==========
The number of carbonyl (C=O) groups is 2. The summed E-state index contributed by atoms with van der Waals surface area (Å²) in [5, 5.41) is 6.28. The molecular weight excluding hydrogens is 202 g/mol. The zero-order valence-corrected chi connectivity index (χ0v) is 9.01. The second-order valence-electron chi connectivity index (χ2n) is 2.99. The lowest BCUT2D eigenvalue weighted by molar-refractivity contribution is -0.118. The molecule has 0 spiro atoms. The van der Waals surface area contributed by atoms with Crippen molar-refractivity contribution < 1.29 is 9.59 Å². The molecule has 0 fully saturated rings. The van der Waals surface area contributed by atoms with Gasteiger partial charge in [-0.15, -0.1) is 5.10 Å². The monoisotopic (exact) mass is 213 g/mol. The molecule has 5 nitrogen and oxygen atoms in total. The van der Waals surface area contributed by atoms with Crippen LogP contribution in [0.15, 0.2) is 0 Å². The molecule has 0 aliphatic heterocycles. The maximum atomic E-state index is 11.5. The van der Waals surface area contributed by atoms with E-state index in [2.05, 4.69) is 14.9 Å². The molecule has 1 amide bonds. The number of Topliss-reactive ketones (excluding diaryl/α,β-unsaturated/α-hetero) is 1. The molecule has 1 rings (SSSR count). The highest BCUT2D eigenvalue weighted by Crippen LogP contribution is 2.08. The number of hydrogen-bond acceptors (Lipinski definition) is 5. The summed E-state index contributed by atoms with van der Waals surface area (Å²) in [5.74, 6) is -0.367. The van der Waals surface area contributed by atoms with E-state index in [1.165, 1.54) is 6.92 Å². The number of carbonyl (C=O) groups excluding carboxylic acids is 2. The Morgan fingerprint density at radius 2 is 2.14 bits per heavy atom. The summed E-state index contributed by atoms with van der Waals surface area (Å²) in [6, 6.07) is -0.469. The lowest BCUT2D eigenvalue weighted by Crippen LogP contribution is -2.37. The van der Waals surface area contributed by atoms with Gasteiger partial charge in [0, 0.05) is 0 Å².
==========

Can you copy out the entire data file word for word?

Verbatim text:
The number of carbonyl (C=O) groups is 2. The summed E-state index contributed by atoms with van der Waals surface area (Å²) in [5, 5.41) is 6.28. The molecular weight excluding hydrogens is 202 g/mol. The zero-order valence-corrected chi connectivity index (χ0v) is 9.01. The second-order valence-electron chi connectivity index (χ2n) is 2.99. The lowest BCUT2D eigenvalue weighted by molar-refractivity contribution is -0.118. The molecule has 0 spiro atoms. The van der Waals surface area contributed by atoms with Crippen molar-refractivity contribution < 1.29 is 9.59 Å². The molecule has 0 fully saturated rings. The van der Waals surface area contributed by atoms with Gasteiger partial charge in [-0.15, -0.1) is 5.10 Å². The monoisotopic (exact) mass is 213 g/mol. The molecule has 5 nitrogen and oxygen atoms in total. The van der Waals surface area contributed by atoms with Crippen LogP contribution in [0.15, 0.2) is 0 Å². The molecule has 0 aliphatic heterocycles. The maximum atomic E-state index is 11.5. The van der Waals surface area contributed by atoms with E-state index in [2.05, 4.69) is 14.9 Å². The molecule has 1 amide bonds. The number of Topliss-reactive ketones (excluding diaryl/α,β-unsaturated/α-hetero) is 1. The molecule has 1 rings (SSSR count). The highest BCUT2D eigenvalue weighted by Crippen LogP contribution is 2.08. The number of hydrogen-bond acceptors (Lipinski definition) is 5. The summed E-state index contributed by atoms with van der Waals surface area (Å²) in [5.74, 6) is -0.367. The van der Waals surface area contributed by atoms with E-state index in [1.165, 1.54) is 6.92 Å². The number of carbonyl (C=O) groups excluding carboxylic acids is 2. The Morgan fingerprint density at radius 2 is 2.14 bits per heavy atom. The summed E-state index contributed by atoms with van der Waals surface area (Å²) in [6, 6.07) is -0.469. The lowest BCUT2D eigenvalue weighted by Crippen LogP contribution is -2.37. The van der Waals surface area contributed by atoms with Gasteiger partial charge in [0, 0.05) is 0 Å².